ERIC Number: ED463907
Record Type: Non-Journal
Publication Date: 2000-May
Reference Count: N/A
Indigenous Knowledge in the Sciences and a Practical Application in the Super Saturday Project.
This paper reviews books and research papers concerned with Indigenous science knowledge and its integration into school curricula and describes current efforts to bridge Western and Native science. "A Yupiaq World View: Implications for Cultural, Educational and Technological Adaptation in a Contemporary World" (Angayuqaq Oscar Kawagley) documents Yupiaq practices in a fish camp and how they relate to science education in Yupiaq schools. "Look to the Mountain: An Ecology of Indigenous Education" (Greg Cajete) presents a science curriculum development model reflecting Native philosophy and culture. "The Foundational Values of Cultural Learning" (Kallen M. Martin) describes the Ahkwesahsne Science and Math Project, which bases curricula in Iroquoian traditional oral literature and Aboriginal number systems. In "Lighting the Seventh Fire," F. David Peat, a Western physicist, chronicles his awakening to Indigenous science knowledge and its spiritual aspects. Peat sees advanced mathematics as a common language that crosses cultures. "Red Earth, White Lies: Native Americans and the Myth of Scientific Fact" (Vine Deloria, Jr.) critiques Western science's narrow worldview, which disregards alternate explanations of reality and promotes racism. "Redefining Science Education for Aboriginal Students" (Madeleine MacIvor), "Bridging Native and Western Science" (Pam Colorado), "Indian Givers" (Jack Weatherford), and "Whose Science Whose Knowledge" (Sandra Harding) address curriculum development, the relevance of Indigenous science to environmental concerns, and Indigenous contributions in medicine and agriculture. Super Saturday, a summer project of the Saskatoon Tribal Council and the University of Saskatchewan, is based on a Hawaiian model. Na Pua No'eau included teacher, student, and parent activities that integrated Native Hawaiian culture, language, handicrafts, history, and knowledge of the sea and sailing. The Saskatchewan project incorporates Western science, Indigenous knowledge, and Native building design. (SV)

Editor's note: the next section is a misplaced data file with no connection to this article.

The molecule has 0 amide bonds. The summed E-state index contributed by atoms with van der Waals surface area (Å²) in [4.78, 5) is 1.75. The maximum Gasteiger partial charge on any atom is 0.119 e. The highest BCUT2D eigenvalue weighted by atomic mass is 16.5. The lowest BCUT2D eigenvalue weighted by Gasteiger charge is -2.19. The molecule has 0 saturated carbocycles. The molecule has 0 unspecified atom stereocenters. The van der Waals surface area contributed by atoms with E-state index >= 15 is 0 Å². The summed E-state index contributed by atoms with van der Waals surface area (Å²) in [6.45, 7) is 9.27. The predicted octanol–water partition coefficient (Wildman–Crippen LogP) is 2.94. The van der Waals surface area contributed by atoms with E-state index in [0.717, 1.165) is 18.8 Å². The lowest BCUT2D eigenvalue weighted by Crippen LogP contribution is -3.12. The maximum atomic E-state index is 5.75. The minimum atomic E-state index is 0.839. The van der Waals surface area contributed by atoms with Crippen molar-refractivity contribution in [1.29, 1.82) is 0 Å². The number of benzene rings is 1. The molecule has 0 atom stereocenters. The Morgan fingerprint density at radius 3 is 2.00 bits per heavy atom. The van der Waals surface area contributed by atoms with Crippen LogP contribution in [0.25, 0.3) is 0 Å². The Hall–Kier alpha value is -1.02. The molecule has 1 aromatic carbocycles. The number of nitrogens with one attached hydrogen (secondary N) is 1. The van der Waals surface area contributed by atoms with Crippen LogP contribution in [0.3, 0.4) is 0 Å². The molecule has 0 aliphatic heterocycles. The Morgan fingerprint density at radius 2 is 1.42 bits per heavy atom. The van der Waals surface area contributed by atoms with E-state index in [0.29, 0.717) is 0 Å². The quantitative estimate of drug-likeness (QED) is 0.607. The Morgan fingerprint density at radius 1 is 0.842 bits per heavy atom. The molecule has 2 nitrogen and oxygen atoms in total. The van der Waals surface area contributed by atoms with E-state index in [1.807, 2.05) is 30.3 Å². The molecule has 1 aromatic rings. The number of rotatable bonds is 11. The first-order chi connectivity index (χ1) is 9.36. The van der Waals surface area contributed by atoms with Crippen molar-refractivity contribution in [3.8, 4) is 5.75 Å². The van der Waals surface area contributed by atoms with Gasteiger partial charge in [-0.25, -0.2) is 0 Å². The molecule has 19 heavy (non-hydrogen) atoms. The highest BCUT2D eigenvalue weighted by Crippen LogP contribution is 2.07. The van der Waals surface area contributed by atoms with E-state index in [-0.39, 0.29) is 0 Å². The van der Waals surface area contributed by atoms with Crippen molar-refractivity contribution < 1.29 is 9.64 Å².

Descriptors: American Indian Culture, American Indian Education, Cultural Exchange, Culturally Relevant Education, Curriculum Development, Elementary Secondary Education, Foreign Countries, Indigenous Knowledge, Mathematics Education, Science Education
For full text: http://www.ualberta.ca/~nativest/CINSA/CDfiles/papers/Settee.pdf.
Publication Type: Information Analyses; Reports - Descriptive; Speeches/Meeting Papers
Education Level: N/A
Authoring Institution: N/A
Identifiers - Location: Canada; Hawaii